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United States v. Bowles

United States Court of Appeals, First Circuit

May 7, 2014

UNITED STATES, Appellee,
v.
SHARON KAY BOWLES, Defendant, Appellant

Page 36

APPEAL FROM THE UNITED STATES DISTRICT COURT FOR THE DISTRICT OF MASSACHUSETTS. Hon. William G. Young, U.S. District Judge.

Edward J. McCormick, III for appellant.

Paul G. Levenson, Assistant United States Attorney, with whom Carmen M. Ortiz, United States Attorney, and Lori J. Holik, Assistant United States Attorney, were on brief, for appellee.

Before Lynch, Chief Judge, Souter,[*] Associate Justice, and Selya, Circuit Judge.

OPINION

Page 37

SOUTER, Associate Justice.

Sharon Bowles appeals her conviction after jury trial on five counts of theft of government funds, in violation of 18 U.S.C. § 641. We affirm.

I

Bowles was found guilty of fraudulently collecting a total of $77,379 in federal civil service retirement survivor annuity payments made in 2005 through 2009 and intended for her mother, Ann Bowles. As the surviving spouse of a civil service employee, Ann Bowles had been entitled to a monthly annuity that should have stopped after she died in 2004. After getting notice of her death from the Social Security Administration in January 2005, the United States Office of Personnel Management (OPM) sent a verification form to Ann Bowles's old mailing address, which had been and remained Sharon Bowles's as well. The form was returned to OPM signed " Ann M. Bowles," with a notation falsely indicating that Ann Bowles was still alive and eligible for the monthly payments. Twice again, in August 2005 and September 2009, the same sequence ensued: OPM sent an address verification form to Sharon Bowles's address, and the form was returned with the false notation that Ann Bowles was a living annuitant. Based on this misinformation, OPM continued to send monthly checks to Ann Bowles, each of which was negotiated with the purported signature endorsement of " Ann M. Bowles" on the back. Some of the checks also bore the spurious signature of Sharon Bowles's deceased father, some included the signature of Sharon Bowles, and some included all three. In September 2007, Sharon Bowles gave Citizens Bank a signed form (including the supposed signature of " Ann M. Bowles" ) with the effect of adding her mother's name as that of a joint owner on her personal bank account. Thereafter, the monthly annuity payments were deposited into this account, at first by paper check and then by electronic transfer.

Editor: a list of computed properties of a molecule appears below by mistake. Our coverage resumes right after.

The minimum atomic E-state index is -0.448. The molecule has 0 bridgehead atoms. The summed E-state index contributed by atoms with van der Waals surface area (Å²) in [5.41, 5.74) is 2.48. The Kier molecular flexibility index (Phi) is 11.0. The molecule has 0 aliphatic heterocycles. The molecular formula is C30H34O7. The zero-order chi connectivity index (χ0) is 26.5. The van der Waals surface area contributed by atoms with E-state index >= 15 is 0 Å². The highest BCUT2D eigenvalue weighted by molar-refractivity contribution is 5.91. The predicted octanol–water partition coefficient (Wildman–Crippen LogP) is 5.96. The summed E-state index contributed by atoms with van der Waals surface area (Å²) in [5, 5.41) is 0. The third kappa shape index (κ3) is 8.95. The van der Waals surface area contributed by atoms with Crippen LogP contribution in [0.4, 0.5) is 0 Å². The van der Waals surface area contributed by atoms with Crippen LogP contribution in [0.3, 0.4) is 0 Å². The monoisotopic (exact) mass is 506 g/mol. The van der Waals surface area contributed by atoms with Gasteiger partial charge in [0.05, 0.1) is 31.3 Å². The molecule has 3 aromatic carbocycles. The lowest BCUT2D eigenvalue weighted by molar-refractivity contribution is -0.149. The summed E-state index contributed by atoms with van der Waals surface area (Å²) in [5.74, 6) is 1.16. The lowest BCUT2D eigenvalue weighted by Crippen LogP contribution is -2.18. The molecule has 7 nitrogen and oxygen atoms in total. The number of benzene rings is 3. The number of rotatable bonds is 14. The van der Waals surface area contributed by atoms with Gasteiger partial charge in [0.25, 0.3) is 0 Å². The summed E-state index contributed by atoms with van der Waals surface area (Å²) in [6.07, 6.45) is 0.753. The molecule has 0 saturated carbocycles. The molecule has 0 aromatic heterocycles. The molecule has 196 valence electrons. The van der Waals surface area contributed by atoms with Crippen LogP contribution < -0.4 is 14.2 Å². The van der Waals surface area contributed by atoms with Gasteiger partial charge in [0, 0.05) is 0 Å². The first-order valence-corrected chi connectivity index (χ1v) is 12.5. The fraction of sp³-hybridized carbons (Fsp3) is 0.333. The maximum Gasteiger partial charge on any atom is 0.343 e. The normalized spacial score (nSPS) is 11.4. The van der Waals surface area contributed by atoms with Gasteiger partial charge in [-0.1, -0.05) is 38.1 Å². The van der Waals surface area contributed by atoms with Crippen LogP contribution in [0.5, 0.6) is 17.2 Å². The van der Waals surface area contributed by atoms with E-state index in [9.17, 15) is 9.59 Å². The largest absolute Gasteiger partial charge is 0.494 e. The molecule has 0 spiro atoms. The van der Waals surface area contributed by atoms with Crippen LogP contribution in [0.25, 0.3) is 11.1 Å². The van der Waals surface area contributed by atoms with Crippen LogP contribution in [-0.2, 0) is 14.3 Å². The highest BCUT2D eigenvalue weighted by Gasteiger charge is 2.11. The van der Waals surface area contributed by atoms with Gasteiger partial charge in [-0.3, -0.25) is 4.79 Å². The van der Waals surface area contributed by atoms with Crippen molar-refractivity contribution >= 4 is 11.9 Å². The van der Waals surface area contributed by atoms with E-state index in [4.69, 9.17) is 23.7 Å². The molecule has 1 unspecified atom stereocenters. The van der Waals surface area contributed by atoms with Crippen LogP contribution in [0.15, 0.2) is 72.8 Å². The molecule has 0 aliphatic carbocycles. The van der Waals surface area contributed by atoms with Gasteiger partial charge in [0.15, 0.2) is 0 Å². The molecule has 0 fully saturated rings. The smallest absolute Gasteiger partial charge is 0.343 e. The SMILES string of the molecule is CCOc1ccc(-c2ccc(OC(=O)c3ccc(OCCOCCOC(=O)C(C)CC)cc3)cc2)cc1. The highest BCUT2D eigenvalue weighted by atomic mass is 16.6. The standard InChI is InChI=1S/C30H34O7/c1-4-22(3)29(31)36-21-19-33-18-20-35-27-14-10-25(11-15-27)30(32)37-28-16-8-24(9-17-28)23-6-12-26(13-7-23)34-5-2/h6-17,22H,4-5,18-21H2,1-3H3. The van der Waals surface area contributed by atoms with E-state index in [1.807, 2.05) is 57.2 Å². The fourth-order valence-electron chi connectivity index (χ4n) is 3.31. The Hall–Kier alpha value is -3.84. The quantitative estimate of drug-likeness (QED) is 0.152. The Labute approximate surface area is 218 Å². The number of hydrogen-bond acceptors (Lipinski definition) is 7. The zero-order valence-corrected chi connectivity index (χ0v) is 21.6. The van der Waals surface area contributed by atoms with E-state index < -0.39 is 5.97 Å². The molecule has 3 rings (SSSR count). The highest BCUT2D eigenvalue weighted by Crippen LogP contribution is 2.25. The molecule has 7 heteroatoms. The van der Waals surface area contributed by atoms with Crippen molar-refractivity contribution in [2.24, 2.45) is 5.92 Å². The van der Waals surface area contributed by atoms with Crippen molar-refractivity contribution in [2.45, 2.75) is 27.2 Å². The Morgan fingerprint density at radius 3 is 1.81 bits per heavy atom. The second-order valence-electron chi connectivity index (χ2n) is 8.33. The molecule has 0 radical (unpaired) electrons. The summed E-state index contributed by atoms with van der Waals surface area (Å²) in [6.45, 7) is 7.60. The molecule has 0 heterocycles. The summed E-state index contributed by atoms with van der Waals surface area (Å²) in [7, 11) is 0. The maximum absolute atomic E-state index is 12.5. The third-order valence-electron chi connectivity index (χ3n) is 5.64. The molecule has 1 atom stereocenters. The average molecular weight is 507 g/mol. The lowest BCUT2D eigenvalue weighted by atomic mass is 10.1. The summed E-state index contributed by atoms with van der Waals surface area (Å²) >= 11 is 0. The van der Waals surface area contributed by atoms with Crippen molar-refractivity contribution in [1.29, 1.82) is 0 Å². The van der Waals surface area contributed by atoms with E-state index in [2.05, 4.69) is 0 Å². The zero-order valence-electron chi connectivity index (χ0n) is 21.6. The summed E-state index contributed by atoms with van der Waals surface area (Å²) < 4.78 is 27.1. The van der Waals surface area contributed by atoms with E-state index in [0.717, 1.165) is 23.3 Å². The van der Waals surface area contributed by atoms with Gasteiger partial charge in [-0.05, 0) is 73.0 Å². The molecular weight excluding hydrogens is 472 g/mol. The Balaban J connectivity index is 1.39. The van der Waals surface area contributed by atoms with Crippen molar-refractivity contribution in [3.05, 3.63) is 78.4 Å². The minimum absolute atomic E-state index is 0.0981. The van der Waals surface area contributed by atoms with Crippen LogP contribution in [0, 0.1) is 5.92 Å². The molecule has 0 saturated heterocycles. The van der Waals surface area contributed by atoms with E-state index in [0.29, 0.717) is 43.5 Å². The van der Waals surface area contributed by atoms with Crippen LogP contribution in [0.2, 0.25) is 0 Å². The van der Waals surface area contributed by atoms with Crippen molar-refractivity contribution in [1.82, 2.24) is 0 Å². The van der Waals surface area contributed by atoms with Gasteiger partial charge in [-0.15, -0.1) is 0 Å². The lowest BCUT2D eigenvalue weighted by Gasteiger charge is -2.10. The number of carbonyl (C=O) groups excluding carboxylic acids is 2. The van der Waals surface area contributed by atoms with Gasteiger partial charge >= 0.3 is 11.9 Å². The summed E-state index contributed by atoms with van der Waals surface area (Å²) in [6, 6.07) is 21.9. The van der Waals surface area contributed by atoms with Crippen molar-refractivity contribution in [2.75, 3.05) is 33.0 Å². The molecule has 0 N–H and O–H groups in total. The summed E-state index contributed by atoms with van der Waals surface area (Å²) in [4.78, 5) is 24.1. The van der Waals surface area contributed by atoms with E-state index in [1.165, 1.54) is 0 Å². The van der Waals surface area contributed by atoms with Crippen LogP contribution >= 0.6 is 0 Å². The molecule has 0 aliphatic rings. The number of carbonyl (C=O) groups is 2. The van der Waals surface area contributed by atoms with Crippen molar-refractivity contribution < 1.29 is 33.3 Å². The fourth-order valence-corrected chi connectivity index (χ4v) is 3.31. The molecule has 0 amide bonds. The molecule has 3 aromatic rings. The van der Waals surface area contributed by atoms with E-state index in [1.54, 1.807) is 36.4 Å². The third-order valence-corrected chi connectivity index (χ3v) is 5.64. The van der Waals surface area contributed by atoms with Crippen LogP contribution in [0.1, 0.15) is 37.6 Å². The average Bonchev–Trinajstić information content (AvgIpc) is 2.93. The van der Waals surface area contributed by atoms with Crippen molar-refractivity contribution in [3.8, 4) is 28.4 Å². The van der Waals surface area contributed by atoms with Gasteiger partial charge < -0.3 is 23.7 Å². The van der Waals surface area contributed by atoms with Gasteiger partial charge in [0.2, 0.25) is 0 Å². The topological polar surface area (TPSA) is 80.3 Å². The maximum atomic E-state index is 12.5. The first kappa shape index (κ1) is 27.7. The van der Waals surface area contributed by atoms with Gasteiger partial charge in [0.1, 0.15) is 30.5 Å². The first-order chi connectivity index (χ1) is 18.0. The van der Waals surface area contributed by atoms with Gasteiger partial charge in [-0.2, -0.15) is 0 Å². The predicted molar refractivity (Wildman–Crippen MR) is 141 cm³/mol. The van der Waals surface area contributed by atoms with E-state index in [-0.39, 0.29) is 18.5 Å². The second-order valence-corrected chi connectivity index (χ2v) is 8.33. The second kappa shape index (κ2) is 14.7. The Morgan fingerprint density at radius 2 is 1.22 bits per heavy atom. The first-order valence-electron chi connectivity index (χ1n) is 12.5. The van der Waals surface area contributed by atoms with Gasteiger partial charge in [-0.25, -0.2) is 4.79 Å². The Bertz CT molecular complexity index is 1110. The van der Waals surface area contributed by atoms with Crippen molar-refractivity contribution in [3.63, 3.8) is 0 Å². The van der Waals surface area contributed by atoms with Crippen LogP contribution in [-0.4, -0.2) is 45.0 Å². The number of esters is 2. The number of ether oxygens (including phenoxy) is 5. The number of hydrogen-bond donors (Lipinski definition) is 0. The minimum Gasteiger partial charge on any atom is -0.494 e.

The jury convicted Bowles on all counts. The district court sentenced her to time served plus 30 days of incarceration and ordered her to pay $77,379 in restitution. Bowles raises four claims of error.

II

She first contends that the district court erred in disallowing her peremptory challenge to a member of the venire and in seating the challenged individual on the jury. We review the district court's finding that counsel's challenge was motivated by the prospective juror's race, in violation of Batson v. Kentucky, 476 U.S. 79, 106 S.Ct. 1712, 90 L.Ed.2d 69 (1986), for " clear error." United States v. Bergodere, 40 F.3d 512, 516 (1st Cir. 1994).

At voir dire, Bowles's counsel raised a peremptory challenge to strike " Juror Number 5, Ms. Tran." ...


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